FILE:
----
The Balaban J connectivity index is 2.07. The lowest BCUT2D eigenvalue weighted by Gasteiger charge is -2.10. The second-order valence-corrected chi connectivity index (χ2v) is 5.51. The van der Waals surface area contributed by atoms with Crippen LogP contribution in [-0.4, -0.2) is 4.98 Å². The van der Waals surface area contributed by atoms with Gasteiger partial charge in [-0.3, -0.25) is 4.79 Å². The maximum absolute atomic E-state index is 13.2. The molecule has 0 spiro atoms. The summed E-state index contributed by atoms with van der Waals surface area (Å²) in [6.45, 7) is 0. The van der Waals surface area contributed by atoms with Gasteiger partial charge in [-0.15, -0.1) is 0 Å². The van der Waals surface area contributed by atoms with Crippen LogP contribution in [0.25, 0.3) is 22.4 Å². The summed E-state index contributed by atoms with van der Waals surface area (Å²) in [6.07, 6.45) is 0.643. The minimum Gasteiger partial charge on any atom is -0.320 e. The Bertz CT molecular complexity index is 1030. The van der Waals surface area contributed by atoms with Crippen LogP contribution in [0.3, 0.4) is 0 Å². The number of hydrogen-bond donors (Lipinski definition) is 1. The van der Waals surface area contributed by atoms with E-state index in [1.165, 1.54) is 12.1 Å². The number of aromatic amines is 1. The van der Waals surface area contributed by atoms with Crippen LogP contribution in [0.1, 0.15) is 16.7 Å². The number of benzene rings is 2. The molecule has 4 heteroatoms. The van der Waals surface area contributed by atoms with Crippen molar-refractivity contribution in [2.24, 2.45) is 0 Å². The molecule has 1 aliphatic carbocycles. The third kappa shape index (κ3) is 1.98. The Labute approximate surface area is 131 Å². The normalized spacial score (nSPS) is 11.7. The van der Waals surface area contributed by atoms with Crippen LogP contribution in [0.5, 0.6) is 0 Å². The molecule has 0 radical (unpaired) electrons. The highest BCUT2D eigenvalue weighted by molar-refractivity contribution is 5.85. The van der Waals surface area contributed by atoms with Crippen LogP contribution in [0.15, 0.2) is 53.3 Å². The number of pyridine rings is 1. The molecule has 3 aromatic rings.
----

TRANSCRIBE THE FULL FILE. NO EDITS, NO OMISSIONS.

The Balaban J connectivity index is 2.07. The lowest BCUT2D eigenvalue weighted by Gasteiger charge is -2.10. The second-order valence-corrected chi connectivity index (χ2v) is 5.51. The van der Waals surface area contributed by atoms with Crippen LogP contribution in [-0.4, -0.2) is 4.98 Å². The van der Waals surface area contributed by atoms with Gasteiger partial charge in [-0.3, -0.25) is 4.79 Å². The maximum absolute atomic E-state index is 13.2. The molecule has 0 spiro atoms. The summed E-state index contributed by atoms with van der Waals surface area (Å²) in [6.45, 7) is 0. The van der Waals surface area contributed by atoms with Gasteiger partial charge in [-0.15, -0.1) is 0 Å². The van der Waals surface area contributed by atoms with Crippen LogP contribution in [0.25, 0.3) is 22.4 Å². The summed E-state index contributed by atoms with van der Waals surface area (Å²) in [6.07, 6.45) is 0.643. The minimum Gasteiger partial charge on any atom is -0.320 e. The Bertz CT molecular complexity index is 1030. The van der Waals surface area contributed by atoms with Crippen LogP contribution in [0.3, 0.4) is 0 Å². The number of hydrogen-bond donors (Lipinski definition) is 1. The van der Waals surface area contributed by atoms with E-state index in [1.165, 1.54) is 12.1 Å². The number of aromatic amines is 1. The van der Waals surface area contributed by atoms with Crippen LogP contribution in [0.1, 0.15) is 16.7 Å². The number of benzene rings is 2. The molecule has 4 heteroatoms. The van der Waals surface area contributed by atoms with Crippen molar-refractivity contribution in [2.24, 2.45) is 0 Å². The molecule has 1 aliphatic carbocycles. The third kappa shape index (κ3) is 1.98. The Labute approximate surface area is 131 Å². The normalized spacial score (nSPS) is 11.7. The van der Waals surface area contributed by atoms with Crippen LogP contribution in [0.5, 0.6) is 0 Å². The molecule has 0 radical (unpaired) electrons. The highest BCUT2D eigenvalue weighted by molar-refractivity contribution is 5.85. The van der Waals surface area contributed by atoms with Crippen LogP contribution in [0.15, 0.2) is 53.3 Å². The number of pyridine rings is 1. The molecule has 3 aromatic rings.